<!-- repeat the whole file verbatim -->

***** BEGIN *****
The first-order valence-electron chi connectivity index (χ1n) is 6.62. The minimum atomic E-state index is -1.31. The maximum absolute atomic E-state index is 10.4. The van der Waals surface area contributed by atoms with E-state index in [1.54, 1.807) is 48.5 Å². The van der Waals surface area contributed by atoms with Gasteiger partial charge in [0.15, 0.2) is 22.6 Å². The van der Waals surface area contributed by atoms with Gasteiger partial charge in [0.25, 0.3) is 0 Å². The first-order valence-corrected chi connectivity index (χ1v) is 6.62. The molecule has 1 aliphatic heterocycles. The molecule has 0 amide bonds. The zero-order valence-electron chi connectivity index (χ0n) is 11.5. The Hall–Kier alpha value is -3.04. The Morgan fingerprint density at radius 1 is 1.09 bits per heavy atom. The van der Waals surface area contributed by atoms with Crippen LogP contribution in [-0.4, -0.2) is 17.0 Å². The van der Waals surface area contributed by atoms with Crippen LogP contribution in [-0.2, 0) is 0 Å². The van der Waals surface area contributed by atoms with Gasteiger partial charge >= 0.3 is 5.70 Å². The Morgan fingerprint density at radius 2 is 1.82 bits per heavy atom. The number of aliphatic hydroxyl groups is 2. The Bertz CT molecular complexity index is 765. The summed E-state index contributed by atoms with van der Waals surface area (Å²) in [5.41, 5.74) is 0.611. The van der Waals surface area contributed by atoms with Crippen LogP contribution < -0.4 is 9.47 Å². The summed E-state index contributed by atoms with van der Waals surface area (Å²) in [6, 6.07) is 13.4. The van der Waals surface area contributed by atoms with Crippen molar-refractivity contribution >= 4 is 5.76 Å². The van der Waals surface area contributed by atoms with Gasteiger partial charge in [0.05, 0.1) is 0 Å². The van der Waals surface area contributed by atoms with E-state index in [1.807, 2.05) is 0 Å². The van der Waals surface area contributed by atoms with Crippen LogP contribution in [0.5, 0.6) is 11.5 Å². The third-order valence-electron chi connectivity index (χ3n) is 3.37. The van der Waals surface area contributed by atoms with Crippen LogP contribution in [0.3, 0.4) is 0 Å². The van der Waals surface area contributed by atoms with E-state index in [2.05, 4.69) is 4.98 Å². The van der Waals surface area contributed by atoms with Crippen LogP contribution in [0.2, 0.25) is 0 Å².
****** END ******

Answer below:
The first-order valence-electron chi connectivity index (χ1n) is 6.62. The minimum atomic E-state index is -1.31. The maximum absolute atomic E-state index is 10.4. The van der Waals surface area contributed by atoms with E-state index in [1.54, 1.807) is 48.5 Å². The van der Waals surface area contributed by atoms with Gasteiger partial charge in [0.15, 0.2) is 22.6 Å². The van der Waals surface area contributed by atoms with Gasteiger partial charge in [0.25, 0.3) is 0 Å². The first-order valence-corrected chi connectivity index (χ1v) is 6.62. The molecule has 1 aliphatic heterocycles. The molecule has 0 amide bonds. The zero-order valence-electron chi connectivity index (χ0n) is 11.5. The Hall–Kier alpha value is -3.04. The Morgan fingerprint density at radius 1 is 1.09 bits per heavy atom. The van der Waals surface area contributed by atoms with Crippen LogP contribution in [-0.4, -0.2) is 17.0 Å². The van der Waals surface area contributed by atoms with Crippen LogP contribution in [-0.2, 0) is 0 Å². The van der Waals surface area contributed by atoms with Gasteiger partial charge >= 0.3 is 5.70 Å². The Morgan fingerprint density at radius 2 is 1.82 bits per heavy atom. The number of aliphatic hydroxyl groups is 2. The Bertz CT molecular complexity index is 765. The summed E-state index contributed by atoms with van der Waals surface area (Å²) in [5.41, 5.74) is 0.611. The van der Waals surface area contributed by atoms with Crippen LogP contribution < -0.4 is 9.47 Å². The summed E-state index contributed by atoms with van der Waals surface area (Å²) in [6, 6.07) is 13.4. The van der Waals surface area contributed by atoms with Crippen molar-refractivity contribution >= 4 is 5.76 Å². The van der Waals surface area contributed by atoms with Gasteiger partial charge in [0.05, 0.1) is 0 Å². The van der Waals surface area contributed by atoms with E-state index in [1.807, 2.05) is 0 Å². The van der Waals surface area contributed by atoms with Crippen LogP contribution in [0.5, 0.6) is 11.5 Å². The third-order valence-electron chi connectivity index (χ3n) is 3.37. The van der Waals surface area contributed by atoms with Crippen LogP contribution in [0.3, 0.4) is 0 Å². The van der Waals surface area contributed by atoms with E-state index in [2.05, 4.69) is 4.98 Å². The van der Waals surface area contributed by atoms with Crippen LogP contribution in [0.2, 0.25) is 0 Å².